Art & Photography

The Spirit of Utopia: The Whitechapel Gallery

William Kherbek reviews the group-exhibition of artists, designers and architects looking to positively impact the world around them

Pedro Reyes  Sanatorium, Museum of Hypothetical Lifetimes, 2012  Photo: courtesy of the artist
Pedro Reyes. Sanatorium, Museum of Hypothetical Lifetimes, 2012. Courtesy of the artist

So, this is the part of the review where the critic writes the inevitable section about the intellectual heritage of the concept of “utopia” from the original work by Thomas More to the failed utopias of the Nazis and Khmer Rouge. Okay, now that that’s taken care of, and with a nod to the British heavy metal icons, Napalm Death’s fourth album, it’s safe to say that these days “utopia” has more or less been banished from the discourse of contemporary political life. Now, the political classes seem more interested in testing how much dystopia their populations can take. Don’t like going to war? Well, here’s drone warfare for you. Don’t like austerity? Well, we’ll see what the militarised police think of that… Don’t like militarised police? Well, we’ll see what the secret spy masters think of that.

And so to see a show which considers the “Spirit of Utopia” as the current exhibition at the Whitechapel Gallery does is to see just how far from the glory days of the concept we’ve come.It should be noted at the outset that More’s book was only ever a thought exercise of sorts, more satire on the sorry state of European politics at the time than prescription for a New Order. In that, I’d say the spirit of the Whitechapel’s utopia is a much more practical affair than the originator of the term had in mind. There’s a strong element of the clinical about the Whitechapel show, nowhere is this more prevalent than in the work ‘Sanatorium’ by Pedro Reyes which is composed of a number of “transient clinics” which exist in the gallery and provide psycho(semi)logical assistance to eager gallery-goers. Reyes’ clinics practice a number of unconventional solutions, a “museum of hypothetical lifetimes” in which alternative histories and futures are presented to the subject for consideration as – what – solutions? There’s a variation on the confessional and something called the ‘Philosophical Casino’ in which you spin something like a spirit-dreidel to help you resolve a difficult decision. The work probably isn’t going to sort things out for you once and for all, but it’s not unfun, and it offers a useful critique of the logic of “science of mind”, there’s process in all these systems but ultimately the mind is the arbiter of what does and doesn’t seem reasonable.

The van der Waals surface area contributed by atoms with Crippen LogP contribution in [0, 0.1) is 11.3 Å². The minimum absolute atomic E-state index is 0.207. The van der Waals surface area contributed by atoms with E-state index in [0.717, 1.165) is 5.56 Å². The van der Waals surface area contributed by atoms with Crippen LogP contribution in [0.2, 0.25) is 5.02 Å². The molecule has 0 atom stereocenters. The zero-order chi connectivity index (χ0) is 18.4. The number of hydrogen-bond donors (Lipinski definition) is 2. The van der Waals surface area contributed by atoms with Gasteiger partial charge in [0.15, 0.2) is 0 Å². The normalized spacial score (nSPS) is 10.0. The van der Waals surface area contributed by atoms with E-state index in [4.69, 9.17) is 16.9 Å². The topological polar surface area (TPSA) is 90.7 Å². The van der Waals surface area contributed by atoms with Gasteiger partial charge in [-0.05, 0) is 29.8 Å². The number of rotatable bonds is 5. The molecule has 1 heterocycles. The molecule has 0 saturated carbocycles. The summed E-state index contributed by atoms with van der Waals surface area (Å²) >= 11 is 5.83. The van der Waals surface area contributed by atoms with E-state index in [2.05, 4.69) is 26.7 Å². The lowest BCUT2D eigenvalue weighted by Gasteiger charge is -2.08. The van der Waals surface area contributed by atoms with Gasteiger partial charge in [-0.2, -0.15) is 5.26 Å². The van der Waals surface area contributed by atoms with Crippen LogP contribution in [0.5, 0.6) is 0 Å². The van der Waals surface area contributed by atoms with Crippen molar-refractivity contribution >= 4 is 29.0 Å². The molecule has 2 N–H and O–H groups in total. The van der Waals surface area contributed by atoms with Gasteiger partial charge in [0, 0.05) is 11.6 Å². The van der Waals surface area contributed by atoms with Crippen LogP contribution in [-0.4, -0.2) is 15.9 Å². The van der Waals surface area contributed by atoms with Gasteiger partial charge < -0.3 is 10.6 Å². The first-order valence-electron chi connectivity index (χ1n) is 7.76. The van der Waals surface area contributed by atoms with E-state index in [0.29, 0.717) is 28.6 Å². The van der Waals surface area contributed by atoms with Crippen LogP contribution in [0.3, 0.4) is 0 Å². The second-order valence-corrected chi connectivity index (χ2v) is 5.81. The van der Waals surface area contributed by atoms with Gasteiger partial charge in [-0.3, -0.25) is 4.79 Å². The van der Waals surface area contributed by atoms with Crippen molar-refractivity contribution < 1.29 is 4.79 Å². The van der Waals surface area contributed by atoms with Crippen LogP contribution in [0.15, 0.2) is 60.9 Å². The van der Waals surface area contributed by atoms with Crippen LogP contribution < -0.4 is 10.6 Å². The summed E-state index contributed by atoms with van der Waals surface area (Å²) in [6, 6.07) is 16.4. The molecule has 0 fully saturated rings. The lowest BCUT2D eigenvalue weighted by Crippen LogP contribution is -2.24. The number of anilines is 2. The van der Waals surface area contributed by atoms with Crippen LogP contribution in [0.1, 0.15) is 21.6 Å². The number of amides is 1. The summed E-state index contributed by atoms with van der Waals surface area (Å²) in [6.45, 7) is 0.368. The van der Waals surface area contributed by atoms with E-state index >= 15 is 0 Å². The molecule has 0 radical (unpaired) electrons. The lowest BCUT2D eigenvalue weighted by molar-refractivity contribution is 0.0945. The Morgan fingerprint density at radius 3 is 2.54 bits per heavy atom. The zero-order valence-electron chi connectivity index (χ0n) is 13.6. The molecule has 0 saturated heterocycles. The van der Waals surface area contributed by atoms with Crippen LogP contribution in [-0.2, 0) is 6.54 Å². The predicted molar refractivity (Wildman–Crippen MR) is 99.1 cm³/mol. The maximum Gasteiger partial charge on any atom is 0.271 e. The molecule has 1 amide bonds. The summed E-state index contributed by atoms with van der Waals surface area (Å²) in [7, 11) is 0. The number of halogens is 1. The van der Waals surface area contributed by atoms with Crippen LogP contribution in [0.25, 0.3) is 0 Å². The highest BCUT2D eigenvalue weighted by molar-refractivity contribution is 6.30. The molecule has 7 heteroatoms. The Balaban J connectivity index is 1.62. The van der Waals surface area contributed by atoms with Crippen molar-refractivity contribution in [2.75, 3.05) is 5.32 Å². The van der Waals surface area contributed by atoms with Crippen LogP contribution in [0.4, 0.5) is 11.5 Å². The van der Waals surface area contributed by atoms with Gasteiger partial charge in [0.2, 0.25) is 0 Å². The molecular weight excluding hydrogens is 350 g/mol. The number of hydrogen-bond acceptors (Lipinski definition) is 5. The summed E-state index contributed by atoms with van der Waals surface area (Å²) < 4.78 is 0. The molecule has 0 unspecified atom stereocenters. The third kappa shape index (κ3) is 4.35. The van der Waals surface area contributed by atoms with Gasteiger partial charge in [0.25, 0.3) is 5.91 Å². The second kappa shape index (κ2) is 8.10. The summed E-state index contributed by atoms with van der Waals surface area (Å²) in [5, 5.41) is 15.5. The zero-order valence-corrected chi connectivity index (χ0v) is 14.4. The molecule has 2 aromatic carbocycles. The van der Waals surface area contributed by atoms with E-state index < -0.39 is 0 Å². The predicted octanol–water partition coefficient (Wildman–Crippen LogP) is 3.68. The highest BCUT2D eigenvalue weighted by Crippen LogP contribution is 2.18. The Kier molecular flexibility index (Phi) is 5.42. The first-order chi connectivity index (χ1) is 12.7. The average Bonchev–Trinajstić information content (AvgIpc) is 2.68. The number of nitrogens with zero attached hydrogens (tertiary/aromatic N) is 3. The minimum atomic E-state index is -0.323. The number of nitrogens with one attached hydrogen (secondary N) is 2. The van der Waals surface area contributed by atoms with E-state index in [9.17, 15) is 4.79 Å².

“The spirit of the Whitechapel’s utopia is a much more practical affair than the originator of the term had in mind”

Time/ Bank  Time currency designed by Lawrence Weiner . Courtesy of Julieta Aranda
Time/ Bank. Time currency designed by Lawrence Weiner. Courtesy of Julieta Aranda

It’s not all conceptual, well, yes it is, but some concepts have more striking visual realisations than others, particularly Wayward Plants’ hydroponic farm in which strawberry, chard and tomato plants are being grown in retro-futuristic constructions. It’s like Space 1999 in 2013, which is about as utopian as you could get, come to think of it. Ydo Barrada’s works nicely tread the balance between physicality and conceptual heft, presenting nice “outsider-y” theatrical dioramas and a powerful video work projected on the gallery wall. The ‘Time/Bank’, the brainchild of Anton Vidokle and Julieta Aranda, nicely sublimes the old adage that “time is money”. If time is money, which it is, why isn’t money time? Well, true to More’s original notion, I doubt they think the ‘Time/Bank’ model will catch on, but it has the virtue of being no less self-consciously esoteric than most contemporary economics, and at least offers a vague connection to the deepest realities of the physical world. More than you can say for most utopias.

The Spirit of Utopia runs until 14 September at The Whitechapel Gallery, 77-82 Whitechapel High Street, London E1 7QX